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Spying on ScienceWestern Intelligence in Divided Germany 1945-1961$
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Paul Maddrell

Print publication date: 2006

Print ISBN-13: 9780199267507

Published to Oxford Scholarship Online: January 2010

DOI: 10.1093/acprof:oso/9780199267507.001.0001

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Mass Espionage: Western Spying in Germany 1945–61

Mass Espionage: Western Spying in Germany 1945–61

Chapter:
(p.119) 5 Mass Espionage: Western Spying in Germany 1945–61
Source:
Spying on Science
Author(s):

Paul Maddrell

Publisher:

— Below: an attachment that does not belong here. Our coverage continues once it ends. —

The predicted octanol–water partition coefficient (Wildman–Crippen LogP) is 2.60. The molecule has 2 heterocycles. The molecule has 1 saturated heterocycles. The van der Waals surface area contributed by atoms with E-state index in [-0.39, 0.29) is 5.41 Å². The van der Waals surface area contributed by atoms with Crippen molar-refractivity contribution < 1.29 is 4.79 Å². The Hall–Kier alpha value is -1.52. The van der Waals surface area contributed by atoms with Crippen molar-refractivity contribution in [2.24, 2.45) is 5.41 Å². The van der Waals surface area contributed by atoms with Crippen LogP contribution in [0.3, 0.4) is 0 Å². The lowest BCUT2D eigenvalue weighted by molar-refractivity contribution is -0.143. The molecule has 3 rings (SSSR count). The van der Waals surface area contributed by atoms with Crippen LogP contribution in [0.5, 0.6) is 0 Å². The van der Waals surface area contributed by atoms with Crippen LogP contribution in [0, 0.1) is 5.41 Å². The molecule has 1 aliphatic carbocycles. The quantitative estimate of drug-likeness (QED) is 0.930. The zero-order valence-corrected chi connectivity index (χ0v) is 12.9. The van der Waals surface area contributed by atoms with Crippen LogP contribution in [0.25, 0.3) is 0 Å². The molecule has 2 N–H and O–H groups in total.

Oxford University Press
DOI:10.1093/acprof:oso/9780199267507.003.0006

This chapter discusses that traditional espionage using human spies peaked in Germany in the years 1945-1961. It explains two goals in conducting espionage in East Germany: to provide warning of any attack on Western Europe by the Soviet army, and to use the DDR's (Deutsche Demokratische Republik) connections with the Soviet Union to penetrate the latter. It also discusses the large programmes of arrests carried out by the Stasi of large numbers of Western spies and anti-Communist resistance fighters. It explains that despite losing many of its sources, the CIA claims that it achieved great success in Germany that resulted from the number of their spies and the depth of their penetration of East Germany's ministries, factories, political parties, armed forces, and Western services. It adds that the open border in Berlin allowed the Western secret services to fully exploit flight from the SED regime and resistance to it.

Keywords:   Firework, Arrow, Lightning, DDR, mass espionage, spying, 1945-1961, arrest, Stasi

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